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What Is a Carbon Footprint?

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Schmit, Ashley, Carbon Footprint 9-26-2015

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What Is a Carbon Footprint?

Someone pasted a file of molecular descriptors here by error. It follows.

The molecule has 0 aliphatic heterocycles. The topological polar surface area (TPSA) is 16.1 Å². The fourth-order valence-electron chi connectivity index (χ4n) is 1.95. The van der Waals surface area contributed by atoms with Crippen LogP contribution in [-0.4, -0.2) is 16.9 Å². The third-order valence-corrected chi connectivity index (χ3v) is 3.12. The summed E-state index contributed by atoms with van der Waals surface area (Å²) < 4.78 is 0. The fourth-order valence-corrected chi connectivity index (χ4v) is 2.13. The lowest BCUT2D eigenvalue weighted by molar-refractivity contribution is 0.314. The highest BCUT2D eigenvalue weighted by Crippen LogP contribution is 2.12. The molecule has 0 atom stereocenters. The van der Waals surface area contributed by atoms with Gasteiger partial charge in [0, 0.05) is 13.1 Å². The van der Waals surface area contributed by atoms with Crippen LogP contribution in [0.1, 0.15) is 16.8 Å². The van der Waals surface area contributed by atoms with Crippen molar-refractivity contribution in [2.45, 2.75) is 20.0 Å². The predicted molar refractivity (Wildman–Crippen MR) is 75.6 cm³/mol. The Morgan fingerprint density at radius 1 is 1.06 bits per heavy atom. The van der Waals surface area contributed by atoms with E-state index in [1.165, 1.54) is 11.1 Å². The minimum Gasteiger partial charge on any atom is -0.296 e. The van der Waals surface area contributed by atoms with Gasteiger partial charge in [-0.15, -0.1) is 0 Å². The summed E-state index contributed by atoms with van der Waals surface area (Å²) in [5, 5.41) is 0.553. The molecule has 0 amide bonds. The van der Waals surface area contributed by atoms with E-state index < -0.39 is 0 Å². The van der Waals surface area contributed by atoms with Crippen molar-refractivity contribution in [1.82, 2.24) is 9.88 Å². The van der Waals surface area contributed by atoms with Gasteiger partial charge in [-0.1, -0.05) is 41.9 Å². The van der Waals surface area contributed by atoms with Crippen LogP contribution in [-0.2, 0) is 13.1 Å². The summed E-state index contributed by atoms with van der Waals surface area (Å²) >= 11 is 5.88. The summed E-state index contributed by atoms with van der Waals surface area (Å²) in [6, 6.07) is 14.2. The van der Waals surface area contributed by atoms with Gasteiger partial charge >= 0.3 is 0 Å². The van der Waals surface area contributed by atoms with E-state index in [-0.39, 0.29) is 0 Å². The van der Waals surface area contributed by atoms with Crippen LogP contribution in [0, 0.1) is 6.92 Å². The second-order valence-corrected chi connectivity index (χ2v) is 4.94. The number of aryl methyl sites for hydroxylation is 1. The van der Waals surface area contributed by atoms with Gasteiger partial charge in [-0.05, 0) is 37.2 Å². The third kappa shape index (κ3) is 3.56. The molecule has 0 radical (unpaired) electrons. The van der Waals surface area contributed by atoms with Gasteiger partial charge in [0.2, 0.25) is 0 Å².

1. 1. What is a Carbon Footprint? How is the carbon footprint determined for a swine farm? Example screen from the NPB Pork Environmental Footprint Calculator So, why is it called a “carbon footprint” rather than a “greenhouse gas footprint?” In 2008, the National Pork Board (NPB) began an effort to define the total GHG emissions created from production to consumption of a 4 oz. serving of boneless pork based on on-farm and off-farm practices. The assessment included feed production, pig production, delivery of market hogs to the processor, processing of the animals, packaging, project distribution, retail, purchasing, and consumer preparation. The effort by the National Pork Board to understand and calculate the carbon footprint of a 4 oz. serving of boneless pork was not a simple undertaking. To read more about the data and process used for this analysis, you can visit http://tinyurl.com/porklca. Greenhouse gases include carbon dioxide, methane, and nitrous oxide. Each of these gases has a different potential for impacting global warming. For simplification, methane and nitrous oxide gases are typically converted to a “carbon dioxide equivalent,” or CO2e, based upon their global warming potential relative to the global warming potential of CO2. By converting all GHGs to the equivalent amount of global warming potential of CO2 they represent, the carbon footprint of different activities or processes can be compared based on a single metric. A carbon footprint is the total amount of greenhouse gases (GHG) produced for something as simple as a single activity, such as driving to and from work each week, or a series of activities related to a process, such as producing and selling a product. The larger the impact, the bigger the footprint. It is determined by assessing all activities related to the activity or process to determine the GHG emissions resulting from that activity. The sum of these individual GHG emissions then equals the total “carbon footprint” for that activity or process. Pork producers understand and appreciate their responsibility to protect and preserve natural resources. Obviously, many of the steps in the process of creating, purchasing, and preparing a 4 oz. portion of boneless pork occur after the pig leaves the farm gate. But calculating a farm’s carbon footprint can allow a producer to understand what practices on the farm contribute to the carbon footprint and what options exist for reducing the farm’s carbon footprint. For example, the CO2e emissions created from practices to control barn temperature could be impacted by improving barn insulation, servicing fans to improve efficiency, or repairing torn curtains. How can I use this information? NPB Pig Production Environmental Footprint Calculator The NPB Pig Production Environmental Footprint Calculator provides an estimate of carbon emissions based on data entered in the calculator. It cannot tell a producer the exact amount of carbon dioxide being released into the atmosphere for a farm, but it does provide an estimate from which improvements can be considered. Ashley Schmit, Animal Science Student, University of Nebraska-Lincoln Tia Muller, Agricultural Engineering Student, South Dakota State University, Abigail Repenning, Agricultural Engineering Student, South Dakota State University Amy Millmier Schmidt, Livestock Bioenvironmental Engineer, University of Nebraska-Lincoln Erin Cortus, Agricultural Engineer, South Dakota State University Richard Stowell, Livestock Housing Engineer, University of Nebraska-Lincoln Carbon Footprint for this farm Farm: Gestation Barn and Lagoon The Pig Production Environmental Footprint Calculator was developed with grant support (#2011-68002-30208) from the USDA National Institute of Food and Agriculture.

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